Albert de Belleroche:
Alice Millbank at Ferby Lodge, 1908
Unmounted (ref: 2934)
20 x 24 in. ((51 x 61)
Tags: Albert de Belleroche lithograph Impressionnists interiors women 1.Belleroche
Provenance: from the collection of William de Belleorche, the artist's son, thence by descent.
Albert’s mother Alice was the daughter of Desire Baruch of Brussels. Described as possessing ‘almost legendary beauty’, (painted in 1882 by Carolus Duran), Alice entertained lavishly at their home in the Avenue Montaigne, her visitors including Edward VII, then the Prince of Wales, and the American John Singer Sargent, a former student of Duran, whose early successes at the Salons were the talk of Paris. Belleroche and Sargent were to become life-long friends, and shared various studios in Paris and London.
Belleroche was a founder member of the Salon d'Automne, exhibiting
alongside the Impressionists and associating with Emile Zola, Oscar
Wilde, Albert Moore, Renoir, Degas, Helleu and Toulouse-Lautrec. He
shared a studio with his friend, John Singer Sargent, whose handling of
pastel was to be of great inspiration to Belleroche. In turn,
Belleroche's sensitivity to tone and creation of form through the
modelling of light exerted an influence on Sargent. Belleroche's talent
as a painter was recognized by his contemporaries - Degas owned three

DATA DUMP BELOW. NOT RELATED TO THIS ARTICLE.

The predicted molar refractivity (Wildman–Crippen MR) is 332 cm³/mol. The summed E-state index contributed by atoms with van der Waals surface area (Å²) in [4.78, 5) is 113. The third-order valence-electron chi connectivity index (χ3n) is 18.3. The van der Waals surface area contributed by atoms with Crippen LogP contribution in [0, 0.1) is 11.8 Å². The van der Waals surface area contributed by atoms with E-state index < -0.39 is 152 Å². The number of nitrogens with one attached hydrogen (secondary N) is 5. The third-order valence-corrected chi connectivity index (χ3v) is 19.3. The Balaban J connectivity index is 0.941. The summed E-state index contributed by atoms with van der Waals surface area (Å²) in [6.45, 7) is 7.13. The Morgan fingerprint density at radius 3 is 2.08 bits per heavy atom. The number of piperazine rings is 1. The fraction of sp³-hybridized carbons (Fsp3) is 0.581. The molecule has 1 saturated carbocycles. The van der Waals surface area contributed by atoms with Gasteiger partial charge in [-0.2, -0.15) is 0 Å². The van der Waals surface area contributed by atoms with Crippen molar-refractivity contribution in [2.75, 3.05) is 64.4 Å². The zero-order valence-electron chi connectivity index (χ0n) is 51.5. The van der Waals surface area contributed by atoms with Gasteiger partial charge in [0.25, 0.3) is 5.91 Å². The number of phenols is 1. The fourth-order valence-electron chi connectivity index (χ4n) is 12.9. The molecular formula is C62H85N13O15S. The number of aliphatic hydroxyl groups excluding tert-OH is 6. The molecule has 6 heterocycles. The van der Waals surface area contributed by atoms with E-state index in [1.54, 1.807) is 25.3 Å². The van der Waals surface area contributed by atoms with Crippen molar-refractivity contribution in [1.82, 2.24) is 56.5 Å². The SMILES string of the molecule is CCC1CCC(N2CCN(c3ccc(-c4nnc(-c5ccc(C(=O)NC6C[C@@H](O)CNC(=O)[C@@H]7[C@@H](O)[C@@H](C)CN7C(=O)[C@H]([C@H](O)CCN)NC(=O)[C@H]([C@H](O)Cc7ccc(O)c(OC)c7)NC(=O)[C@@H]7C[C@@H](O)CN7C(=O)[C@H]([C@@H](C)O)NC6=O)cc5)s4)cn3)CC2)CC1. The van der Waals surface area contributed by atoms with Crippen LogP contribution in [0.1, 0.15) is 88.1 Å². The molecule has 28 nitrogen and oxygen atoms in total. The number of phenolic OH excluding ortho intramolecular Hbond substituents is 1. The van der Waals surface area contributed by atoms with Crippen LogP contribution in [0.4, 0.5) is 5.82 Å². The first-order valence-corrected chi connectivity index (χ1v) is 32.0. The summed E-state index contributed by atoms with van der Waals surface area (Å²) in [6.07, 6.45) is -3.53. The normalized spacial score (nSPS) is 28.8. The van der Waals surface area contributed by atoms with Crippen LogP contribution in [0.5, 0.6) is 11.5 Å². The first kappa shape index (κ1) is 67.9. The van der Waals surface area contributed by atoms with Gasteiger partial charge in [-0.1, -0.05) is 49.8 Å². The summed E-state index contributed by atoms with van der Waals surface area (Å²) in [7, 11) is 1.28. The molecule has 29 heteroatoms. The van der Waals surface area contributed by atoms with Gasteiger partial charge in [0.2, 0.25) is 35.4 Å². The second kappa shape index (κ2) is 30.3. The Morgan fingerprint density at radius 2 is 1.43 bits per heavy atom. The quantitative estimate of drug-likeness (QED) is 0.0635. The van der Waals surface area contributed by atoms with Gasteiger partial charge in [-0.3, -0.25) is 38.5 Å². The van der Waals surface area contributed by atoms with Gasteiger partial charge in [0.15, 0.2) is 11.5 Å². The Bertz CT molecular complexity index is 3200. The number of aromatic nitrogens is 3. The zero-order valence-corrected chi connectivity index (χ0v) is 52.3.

lithographs by Belleroche and in the early 1890s the French state
painting for the Luxembourg Gallery. Roger Marx, the critic who
discovered Renoir, was amongst Belleroche's fervent admirers, referring
to him as 'le peintre des femmes decoiffées' (Gazette de Beaux-Arts,
XLX, Jan 1905).
Marx also fully acknowledged Belleroche's importance as painter-lithographer, writing in 1908: Belleroche
holds a premier position in the current renaissance of lithography. No
one since Eugene Carriere has equaled Belleroche's technique or his
understanding of lithography. He is a master.... Indeed he is a
painter-lithographer: he brings his subjects to life in moving light and
shwadows. His ink creates tones which reach the limits of the joyous
and profound... His art, born in a daylight which is its own
jstification, is created from love."
( Roger Marx, Peintres-lithographes Contemporains:Albert Belleroche" Gazette des Beaux-Arts I, vol 39, 1908, p. 74.